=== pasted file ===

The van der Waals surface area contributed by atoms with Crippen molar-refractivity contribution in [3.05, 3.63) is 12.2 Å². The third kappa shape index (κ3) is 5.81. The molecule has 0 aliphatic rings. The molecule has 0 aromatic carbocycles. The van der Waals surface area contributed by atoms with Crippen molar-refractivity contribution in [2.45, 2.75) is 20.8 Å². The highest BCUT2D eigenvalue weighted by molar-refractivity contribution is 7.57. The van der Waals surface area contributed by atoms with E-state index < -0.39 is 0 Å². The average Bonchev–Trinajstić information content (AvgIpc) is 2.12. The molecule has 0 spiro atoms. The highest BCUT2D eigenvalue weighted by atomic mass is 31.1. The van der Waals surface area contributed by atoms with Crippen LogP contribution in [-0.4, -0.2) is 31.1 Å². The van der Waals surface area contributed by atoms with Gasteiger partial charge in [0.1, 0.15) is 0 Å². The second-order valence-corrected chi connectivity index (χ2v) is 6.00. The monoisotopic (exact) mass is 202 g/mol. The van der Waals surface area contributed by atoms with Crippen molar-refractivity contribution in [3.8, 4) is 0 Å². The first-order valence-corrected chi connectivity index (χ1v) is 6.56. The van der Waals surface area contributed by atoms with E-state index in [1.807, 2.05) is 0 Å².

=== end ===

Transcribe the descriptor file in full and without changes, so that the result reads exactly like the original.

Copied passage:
The van der Waals surface area contributed by atoms with Crippen molar-refractivity contribution in [3.05, 3.63) is 12.2 Å². The third kappa shape index (κ3) is 5.81. The molecule has 0 aliphatic rings. The molecule has 0 aromatic carbocycles. The van der Waals surface area contributed by atoms with Crippen molar-refractivity contribution in [2.45, 2.75) is 20.8 Å². The highest BCUT2D eigenvalue weighted by molar-refractivity contribution is 7.57. The van der Waals surface area contributed by atoms with E-state index < -0.39 is 0 Å². The average Bonchev–Trinajstić information content (AvgIpc) is 2.12. The molecule has 0 spiro atoms. The highest BCUT2D eigenvalue weighted by atomic mass is 31.1. The van der Waals surface area contributed by atoms with Crippen LogP contribution in [-0.4, -0.2) is 31.1 Å². The van der Waals surface area contributed by atoms with Gasteiger partial charge in [0.1, 0.15) is 0 Å². The second-order valence-corrected chi connectivity index (χ2v) is 6.00. The monoisotopic (exact) mass is 202 g/mol. The van der Waals surface area contributed by atoms with Crippen molar-refractivity contribution in [3.8, 4) is 0 Å². The first-order valence-corrected chi connectivity index (χ1v) is 6.56. The van der Waals surface area contributed by atoms with E-state index in [1.807, 2.05) is 0 Å².